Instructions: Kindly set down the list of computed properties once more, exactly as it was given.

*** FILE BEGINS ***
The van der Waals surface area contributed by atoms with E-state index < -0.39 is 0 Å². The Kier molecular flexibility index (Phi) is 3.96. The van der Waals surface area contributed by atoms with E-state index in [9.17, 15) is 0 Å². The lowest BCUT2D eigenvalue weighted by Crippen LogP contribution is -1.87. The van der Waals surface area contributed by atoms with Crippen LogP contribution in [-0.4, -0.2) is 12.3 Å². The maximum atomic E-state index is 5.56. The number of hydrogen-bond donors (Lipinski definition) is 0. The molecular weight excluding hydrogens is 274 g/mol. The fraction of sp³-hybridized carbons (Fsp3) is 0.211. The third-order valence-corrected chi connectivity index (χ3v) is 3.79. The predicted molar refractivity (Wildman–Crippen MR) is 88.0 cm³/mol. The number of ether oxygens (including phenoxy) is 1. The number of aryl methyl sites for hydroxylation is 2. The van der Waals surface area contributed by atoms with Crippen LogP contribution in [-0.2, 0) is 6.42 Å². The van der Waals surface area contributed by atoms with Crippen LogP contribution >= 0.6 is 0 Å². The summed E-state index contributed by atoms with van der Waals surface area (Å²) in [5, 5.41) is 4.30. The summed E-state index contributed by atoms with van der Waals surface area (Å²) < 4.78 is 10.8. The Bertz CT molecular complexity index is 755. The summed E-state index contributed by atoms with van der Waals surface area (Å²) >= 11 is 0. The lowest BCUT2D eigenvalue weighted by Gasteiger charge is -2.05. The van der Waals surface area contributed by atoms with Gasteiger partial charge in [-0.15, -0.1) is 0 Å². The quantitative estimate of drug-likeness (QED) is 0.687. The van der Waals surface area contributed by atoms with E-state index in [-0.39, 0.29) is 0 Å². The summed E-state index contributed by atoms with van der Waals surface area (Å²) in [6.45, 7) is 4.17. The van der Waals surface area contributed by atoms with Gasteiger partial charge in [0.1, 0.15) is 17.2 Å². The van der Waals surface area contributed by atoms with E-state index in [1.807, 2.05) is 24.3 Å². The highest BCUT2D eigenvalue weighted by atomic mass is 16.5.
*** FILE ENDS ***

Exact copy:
The van der Waals surface area contributed by atoms with E-state index < -0.39 is 0 Å². The Kier molecular flexibility index (Phi) is 3.96. The van der Waals surface area contributed by atoms with E-state index in [9.17, 15) is 0 Å². The lowest BCUT2D eigenvalue weighted by Crippen LogP contribution is -1.87. The van der Waals surface area contributed by atoms with Crippen LogP contribution in [-0.4, -0.2) is 12.3 Å². The maximum atomic E-state index is 5.56. The number of hydrogen-bond donors (Lipinski definition) is 0. The molecular weight excluding hydrogens is 274 g/mol. The fraction of sp³-hybridized carbons (Fsp3) is 0.211. The third-order valence-corrected chi connectivity index (χ3v) is 3.79. The predicted molar refractivity (Wildman–Crippen MR) is 88.0 cm³/mol. The number of ether oxygens (including phenoxy) is 1. The number of aryl methyl sites for hydroxylation is 2. The van der Waals surface area contributed by atoms with Crippen LogP contribution in [-0.2, 0) is 6.42 Å². The van der Waals surface area contributed by atoms with Crippen LogP contribution >= 0.6 is 0 Å². The summed E-state index contributed by atoms with van der Waals surface area (Å²) in [5, 5.41) is 4.30. The summed E-state index contributed by atoms with van der Waals surface area (Å²) < 4.78 is 10.8. The Bertz CT molecular complexity index is 755. The summed E-state index contributed by atoms with van der Waals surface area (Å²) >= 11 is 0. The lowest BCUT2D eigenvalue weighted by Gasteiger charge is -2.05. The van der Waals surface area contributed by atoms with Gasteiger partial charge in [-0.15, -0.1) is 0 Å². The quantitative estimate of drug-likeness (QED) is 0.687. The van der Waals surface area contributed by atoms with E-state index in [-0.39, 0.29) is 0 Å². The summed E-state index contributed by atoms with van der Waals surface area (Å²) in [6.45, 7) is 4.17. The van der Waals surface area contributed by atoms with Gasteiger partial charge in [0.1, 0.15) is 17.2 Å². The van der Waals surface area contributed by atoms with E-state index in [1.807, 2.05) is 24.3 Å². The highest BCUT2D eigenvalue weighted by atomic mass is 16.5.